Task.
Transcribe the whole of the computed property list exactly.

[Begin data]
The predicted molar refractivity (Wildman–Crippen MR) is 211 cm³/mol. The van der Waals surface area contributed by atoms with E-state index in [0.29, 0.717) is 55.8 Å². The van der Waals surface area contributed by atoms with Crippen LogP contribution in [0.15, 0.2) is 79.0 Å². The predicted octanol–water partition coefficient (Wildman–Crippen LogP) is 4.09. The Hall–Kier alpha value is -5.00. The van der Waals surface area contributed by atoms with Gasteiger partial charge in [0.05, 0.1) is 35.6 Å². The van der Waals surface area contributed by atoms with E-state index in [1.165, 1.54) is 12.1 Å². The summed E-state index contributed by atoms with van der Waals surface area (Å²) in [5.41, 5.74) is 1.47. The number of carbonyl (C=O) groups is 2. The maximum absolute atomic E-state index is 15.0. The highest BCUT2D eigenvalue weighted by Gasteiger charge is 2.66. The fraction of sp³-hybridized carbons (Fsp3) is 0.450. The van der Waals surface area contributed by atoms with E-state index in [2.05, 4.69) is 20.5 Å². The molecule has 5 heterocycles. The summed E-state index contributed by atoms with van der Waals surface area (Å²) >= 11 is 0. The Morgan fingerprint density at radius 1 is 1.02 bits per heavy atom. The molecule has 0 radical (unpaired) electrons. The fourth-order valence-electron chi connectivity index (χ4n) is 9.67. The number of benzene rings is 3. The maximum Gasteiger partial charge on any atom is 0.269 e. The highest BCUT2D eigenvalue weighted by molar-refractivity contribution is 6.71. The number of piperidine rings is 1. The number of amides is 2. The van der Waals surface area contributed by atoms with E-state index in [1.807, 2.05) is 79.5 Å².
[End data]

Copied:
The predicted molar refractivity (Wildman–Crippen MR) is 211 cm³/mol. The van der Waals surface area contributed by atoms with E-state index in [0.29, 0.717) is 55.8 Å². The van der Waals surface area contributed by atoms with Crippen LogP contribution in [0.15, 0.2) is 79.0 Å². The predicted octanol–water partition coefficient (Wildman–Crippen LogP) is 4.09. The Hall–Kier alpha value is -5.00. The van der Waals surface area contributed by atoms with Gasteiger partial charge in [0.05, 0.1) is 35.6 Å². The van der Waals surface area contributed by atoms with E-state index in [1.165, 1.54) is 12.1 Å². The summed E-state index contributed by atoms with van der Waals surface area (Å²) in [5.41, 5.74) is 1.47. The number of carbonyl (C=O) groups is 2. The maximum absolute atomic E-state index is 15.0. The highest BCUT2D eigenvalue weighted by Gasteiger charge is 2.66. The fraction of sp³-hybridized carbons (Fsp3) is 0.450. The van der Waals surface area contributed by atoms with E-state index in [2.05, 4.69) is 20.5 Å². The molecule has 5 heterocycles. The summed E-state index contributed by atoms with van der Waals surface area (Å²) >= 11 is 0. The Morgan fingerprint density at radius 1 is 1.02 bits per heavy atom. The molecule has 0 radical (unpaired) electrons. The fourth-order valence-electron chi connectivity index (χ4n) is 9.67. The number of benzene rings is 3. The maximum Gasteiger partial charge on any atom is 0.269 e. The highest BCUT2D eigenvalue weighted by molar-refractivity contribution is 6.71. The number of piperidine rings is 1. The number of amides is 2. The van der Waals surface area contributed by atoms with E-state index in [1.807, 2.05) is 79.5 Å².